Pan-American, Grandaddy | Theater Critic's Choice | Chicago Reader

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Pan-American, Grandaddy

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PAN-AMERICAN, GRANDADDY

On his second album as Pan-American, 360 Business/360 Bypass (Kranky), Labradford guitarist Mark Nelson shakes off the superficial dub production of the debut in favor of a beautiful pulse-driven minimalism. Spare clicks, muffled bass-drum kicks, and fractured cymbal patter pump life into narcotic bass tones, heavily manipulated electric-piano riffs, and electronic bleeps. Nelson and Casey Rice--who mixed the album and did some of the electronic processing--conduct some interesting experiments in dynamics, dropping out the beats for a few bars here and isolating some pedal-steel drift there, but the music is best experienced by letting it wash over you. A few tunes on the record feature guest turns by other musicians (Low's Alan Sparhawk and Mimi Parker sing like pretty zombies on "Code," and Rob Mazurek contributes brittle cornet to "Double Rail" and "Both Ends Fixed"), but for this gig, which he headlines, Nelson will perform his hypnosis solo. The second band on this four-act bill is Grandaddy, the indie-rock group most likely to spark an Electric Light Orchestra revival. On their new album, The Sophtware Slump (V2), the California quintet scales down ELO's orchestral glop for its more modest purposes, adding symphonic synth swells and gurgling electronics to catchy strummed guitars and stupefyingly simple drumming. Front man Jason Lytle sings in a fragile whine somewhere between Neil Young and Wayne Coyne, though on "Jed's Other Poem" he admits, "I try to sing it / Funny like Beck." As superfluous as it is pleasant. Brokeback also performs; the DJ collective Revolutionary Artificial Head System opens. Saturday, 9:30 PM, Schubas, 3159 N. Southport; 773-525-2508. PETER MARGASAK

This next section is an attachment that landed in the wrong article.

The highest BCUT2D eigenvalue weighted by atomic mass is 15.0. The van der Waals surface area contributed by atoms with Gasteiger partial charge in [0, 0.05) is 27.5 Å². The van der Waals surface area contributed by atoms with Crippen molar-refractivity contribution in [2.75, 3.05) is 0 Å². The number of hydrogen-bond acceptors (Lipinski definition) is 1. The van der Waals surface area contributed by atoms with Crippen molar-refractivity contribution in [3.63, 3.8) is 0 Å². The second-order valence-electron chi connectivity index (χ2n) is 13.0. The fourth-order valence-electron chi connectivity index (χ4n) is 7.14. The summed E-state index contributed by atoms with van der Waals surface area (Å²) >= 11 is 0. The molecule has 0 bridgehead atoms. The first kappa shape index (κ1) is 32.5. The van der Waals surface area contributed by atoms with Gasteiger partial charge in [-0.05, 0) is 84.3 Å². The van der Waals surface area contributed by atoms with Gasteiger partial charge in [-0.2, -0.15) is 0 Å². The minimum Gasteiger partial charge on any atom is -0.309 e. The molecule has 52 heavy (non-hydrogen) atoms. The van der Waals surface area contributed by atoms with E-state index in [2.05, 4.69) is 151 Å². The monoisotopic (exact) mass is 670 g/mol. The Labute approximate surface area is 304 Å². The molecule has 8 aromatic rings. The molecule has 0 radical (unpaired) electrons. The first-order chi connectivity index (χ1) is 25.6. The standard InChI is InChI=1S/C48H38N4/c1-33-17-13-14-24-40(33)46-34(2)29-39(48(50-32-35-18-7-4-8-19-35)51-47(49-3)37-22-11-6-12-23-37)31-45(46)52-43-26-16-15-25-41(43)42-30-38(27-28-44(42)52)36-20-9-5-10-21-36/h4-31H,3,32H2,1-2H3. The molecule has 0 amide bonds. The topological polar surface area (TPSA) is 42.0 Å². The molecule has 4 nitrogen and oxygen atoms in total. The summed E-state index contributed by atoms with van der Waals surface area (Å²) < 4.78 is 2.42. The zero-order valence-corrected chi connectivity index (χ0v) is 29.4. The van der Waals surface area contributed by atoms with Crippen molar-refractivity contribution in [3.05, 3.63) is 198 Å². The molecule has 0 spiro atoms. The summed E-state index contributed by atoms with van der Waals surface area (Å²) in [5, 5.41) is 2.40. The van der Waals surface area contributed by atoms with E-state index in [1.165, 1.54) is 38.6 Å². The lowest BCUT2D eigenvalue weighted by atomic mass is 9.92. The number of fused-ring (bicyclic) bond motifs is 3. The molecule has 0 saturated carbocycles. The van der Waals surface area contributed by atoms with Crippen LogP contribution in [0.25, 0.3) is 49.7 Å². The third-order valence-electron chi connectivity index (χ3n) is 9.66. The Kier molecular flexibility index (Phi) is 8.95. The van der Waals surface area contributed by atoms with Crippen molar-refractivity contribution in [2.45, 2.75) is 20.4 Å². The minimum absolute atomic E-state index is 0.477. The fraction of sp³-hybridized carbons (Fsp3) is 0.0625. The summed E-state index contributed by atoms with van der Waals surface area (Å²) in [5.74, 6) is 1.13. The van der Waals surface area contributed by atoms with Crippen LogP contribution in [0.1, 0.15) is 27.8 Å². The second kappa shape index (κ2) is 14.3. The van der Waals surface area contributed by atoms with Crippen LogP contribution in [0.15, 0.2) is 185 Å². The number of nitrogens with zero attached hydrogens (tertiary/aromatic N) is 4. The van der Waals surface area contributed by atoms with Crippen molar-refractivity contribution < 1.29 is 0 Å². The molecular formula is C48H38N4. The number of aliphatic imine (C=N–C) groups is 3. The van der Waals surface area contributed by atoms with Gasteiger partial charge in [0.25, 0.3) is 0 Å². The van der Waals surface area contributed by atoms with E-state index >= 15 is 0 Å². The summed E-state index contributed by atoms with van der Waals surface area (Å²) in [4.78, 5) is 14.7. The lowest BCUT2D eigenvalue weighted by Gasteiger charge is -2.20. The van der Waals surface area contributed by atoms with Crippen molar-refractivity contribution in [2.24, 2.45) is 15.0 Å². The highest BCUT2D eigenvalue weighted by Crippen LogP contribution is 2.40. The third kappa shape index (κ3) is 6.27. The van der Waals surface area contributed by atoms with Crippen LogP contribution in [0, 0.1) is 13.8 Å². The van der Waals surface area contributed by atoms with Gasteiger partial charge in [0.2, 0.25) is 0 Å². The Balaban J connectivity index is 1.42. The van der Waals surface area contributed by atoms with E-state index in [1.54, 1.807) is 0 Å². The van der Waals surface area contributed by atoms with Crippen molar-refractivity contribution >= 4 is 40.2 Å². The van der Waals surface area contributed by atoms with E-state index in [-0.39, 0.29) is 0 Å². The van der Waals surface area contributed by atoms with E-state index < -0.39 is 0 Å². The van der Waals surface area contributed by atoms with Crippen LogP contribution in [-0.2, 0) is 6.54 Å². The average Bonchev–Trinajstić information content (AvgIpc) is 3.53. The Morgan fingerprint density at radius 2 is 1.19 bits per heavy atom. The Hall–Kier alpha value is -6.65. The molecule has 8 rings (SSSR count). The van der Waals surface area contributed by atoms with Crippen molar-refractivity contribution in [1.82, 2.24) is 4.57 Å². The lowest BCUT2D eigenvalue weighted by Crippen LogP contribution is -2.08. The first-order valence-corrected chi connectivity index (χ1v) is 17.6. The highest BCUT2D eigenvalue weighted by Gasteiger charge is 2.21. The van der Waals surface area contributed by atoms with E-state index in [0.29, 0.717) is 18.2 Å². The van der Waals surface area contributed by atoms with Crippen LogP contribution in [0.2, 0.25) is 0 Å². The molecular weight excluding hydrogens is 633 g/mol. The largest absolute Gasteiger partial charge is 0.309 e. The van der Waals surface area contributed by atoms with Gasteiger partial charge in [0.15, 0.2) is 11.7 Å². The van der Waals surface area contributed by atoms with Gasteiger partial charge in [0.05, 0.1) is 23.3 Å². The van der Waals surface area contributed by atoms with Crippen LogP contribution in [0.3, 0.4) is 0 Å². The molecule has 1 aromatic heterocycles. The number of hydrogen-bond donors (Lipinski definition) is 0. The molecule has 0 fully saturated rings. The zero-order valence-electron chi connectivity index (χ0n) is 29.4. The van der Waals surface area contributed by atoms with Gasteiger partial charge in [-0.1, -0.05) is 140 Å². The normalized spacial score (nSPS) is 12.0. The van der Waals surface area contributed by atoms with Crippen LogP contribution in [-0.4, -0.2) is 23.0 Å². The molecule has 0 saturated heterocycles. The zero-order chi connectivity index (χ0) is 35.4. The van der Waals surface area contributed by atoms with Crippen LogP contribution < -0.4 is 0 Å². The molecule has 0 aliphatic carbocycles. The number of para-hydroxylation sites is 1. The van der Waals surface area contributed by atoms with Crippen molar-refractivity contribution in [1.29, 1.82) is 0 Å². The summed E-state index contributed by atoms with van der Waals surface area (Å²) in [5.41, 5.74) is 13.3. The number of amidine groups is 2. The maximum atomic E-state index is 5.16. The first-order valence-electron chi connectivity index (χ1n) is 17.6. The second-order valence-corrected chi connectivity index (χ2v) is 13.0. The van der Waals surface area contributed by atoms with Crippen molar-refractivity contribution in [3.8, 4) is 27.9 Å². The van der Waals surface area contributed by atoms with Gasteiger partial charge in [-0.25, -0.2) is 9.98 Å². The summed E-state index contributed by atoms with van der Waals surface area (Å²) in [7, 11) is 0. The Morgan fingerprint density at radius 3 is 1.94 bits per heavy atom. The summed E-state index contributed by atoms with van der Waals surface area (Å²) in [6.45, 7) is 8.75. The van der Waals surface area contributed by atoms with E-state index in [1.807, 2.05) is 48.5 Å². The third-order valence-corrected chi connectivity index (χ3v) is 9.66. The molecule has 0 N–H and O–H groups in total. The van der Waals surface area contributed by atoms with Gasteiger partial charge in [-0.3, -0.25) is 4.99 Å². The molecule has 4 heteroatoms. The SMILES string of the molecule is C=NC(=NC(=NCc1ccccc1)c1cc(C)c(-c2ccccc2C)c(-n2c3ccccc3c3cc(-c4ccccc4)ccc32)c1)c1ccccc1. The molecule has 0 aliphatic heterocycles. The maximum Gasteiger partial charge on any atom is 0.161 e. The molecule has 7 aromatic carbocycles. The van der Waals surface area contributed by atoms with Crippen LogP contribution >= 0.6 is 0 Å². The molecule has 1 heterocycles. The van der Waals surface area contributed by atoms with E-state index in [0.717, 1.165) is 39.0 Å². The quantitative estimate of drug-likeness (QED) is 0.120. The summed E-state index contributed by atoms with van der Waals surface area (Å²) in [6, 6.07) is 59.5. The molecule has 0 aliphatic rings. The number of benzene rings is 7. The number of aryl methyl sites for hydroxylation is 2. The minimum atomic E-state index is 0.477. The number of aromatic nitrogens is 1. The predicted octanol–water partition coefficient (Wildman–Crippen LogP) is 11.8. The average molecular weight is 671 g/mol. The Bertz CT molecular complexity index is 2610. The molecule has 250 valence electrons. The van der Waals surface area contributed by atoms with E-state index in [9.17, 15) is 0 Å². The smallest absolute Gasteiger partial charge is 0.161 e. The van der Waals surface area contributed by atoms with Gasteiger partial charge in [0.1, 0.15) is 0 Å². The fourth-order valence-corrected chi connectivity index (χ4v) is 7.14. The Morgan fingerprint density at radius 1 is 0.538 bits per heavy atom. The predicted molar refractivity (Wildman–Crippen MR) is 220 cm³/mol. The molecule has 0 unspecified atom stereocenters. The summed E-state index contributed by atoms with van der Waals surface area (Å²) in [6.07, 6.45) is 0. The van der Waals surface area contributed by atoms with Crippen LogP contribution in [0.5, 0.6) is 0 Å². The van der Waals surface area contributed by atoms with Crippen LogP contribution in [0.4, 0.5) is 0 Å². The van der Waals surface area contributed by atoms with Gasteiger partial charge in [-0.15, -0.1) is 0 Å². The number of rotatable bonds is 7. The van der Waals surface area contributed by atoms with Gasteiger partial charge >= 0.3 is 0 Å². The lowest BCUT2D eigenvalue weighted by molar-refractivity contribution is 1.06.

Art accompanying story in printed newspaper (not available in this archive): photos/Gary Simms/Annie Feldmeier.

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